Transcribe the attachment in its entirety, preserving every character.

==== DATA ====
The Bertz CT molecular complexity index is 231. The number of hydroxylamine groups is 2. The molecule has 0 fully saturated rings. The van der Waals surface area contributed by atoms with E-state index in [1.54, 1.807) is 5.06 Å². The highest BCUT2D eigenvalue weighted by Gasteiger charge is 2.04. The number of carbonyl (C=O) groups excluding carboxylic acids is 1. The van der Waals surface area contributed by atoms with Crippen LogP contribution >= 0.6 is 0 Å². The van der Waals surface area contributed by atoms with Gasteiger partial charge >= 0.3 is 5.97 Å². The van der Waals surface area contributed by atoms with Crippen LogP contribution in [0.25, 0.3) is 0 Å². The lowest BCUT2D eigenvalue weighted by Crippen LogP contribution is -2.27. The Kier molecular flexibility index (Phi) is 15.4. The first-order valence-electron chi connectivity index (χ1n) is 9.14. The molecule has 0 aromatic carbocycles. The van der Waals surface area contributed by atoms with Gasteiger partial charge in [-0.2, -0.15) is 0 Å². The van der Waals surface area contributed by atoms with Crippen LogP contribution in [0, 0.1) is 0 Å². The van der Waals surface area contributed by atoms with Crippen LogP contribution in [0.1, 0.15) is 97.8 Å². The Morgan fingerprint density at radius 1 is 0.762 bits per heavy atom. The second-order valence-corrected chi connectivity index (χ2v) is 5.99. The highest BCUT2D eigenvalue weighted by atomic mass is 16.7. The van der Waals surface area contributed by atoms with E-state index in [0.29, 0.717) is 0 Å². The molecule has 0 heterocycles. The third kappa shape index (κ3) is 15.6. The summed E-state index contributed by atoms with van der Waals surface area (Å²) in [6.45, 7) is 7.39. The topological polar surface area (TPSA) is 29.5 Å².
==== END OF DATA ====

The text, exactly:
The Bertz CT molecular complexity index is 231. The number of hydroxylamine groups is 2. The molecule has 0 fully saturated rings. The van der Waals surface area contributed by atoms with E-state index in [1.54, 1.807) is 5.06 Å². The highest BCUT2D eigenvalue weighted by Gasteiger charge is 2.04. The number of carbonyl (C=O) groups excluding carboxylic acids is 1. The van der Waals surface area contributed by atoms with Crippen LogP contribution >= 0.6 is 0 Å². The van der Waals surface area contributed by atoms with Gasteiger partial charge >= 0.3 is 5.97 Å². The van der Waals surface area contributed by atoms with Crippen LogP contribution in [0.25, 0.3) is 0 Å². The lowest BCUT2D eigenvalue weighted by Crippen LogP contribution is -2.27. The Kier molecular flexibility index (Phi) is 15.4. The first-order valence-electron chi connectivity index (χ1n) is 9.14. The molecule has 0 aromatic carbocycles. The van der Waals surface area contributed by atoms with Gasteiger partial charge in [-0.2, -0.15) is 0 Å². The van der Waals surface area contributed by atoms with Crippen LogP contribution in [0, 0.1) is 0 Å². The van der Waals surface area contributed by atoms with Crippen LogP contribution in [0.1, 0.15) is 97.8 Å². The Morgan fingerprint density at radius 1 is 0.762 bits per heavy atom. The second-order valence-corrected chi connectivity index (χ2v) is 5.99. The highest BCUT2D eigenvalue weighted by atomic mass is 16.7. The van der Waals surface area contributed by atoms with E-state index in [0.29, 0.717) is 0 Å². The molecule has 0 heterocycles. The third kappa shape index (κ3) is 15.6. The summed E-state index contributed by atoms with van der Waals surface area (Å²) in [6.45, 7) is 7.39. The topological polar surface area (TPSA) is 29.5 Å².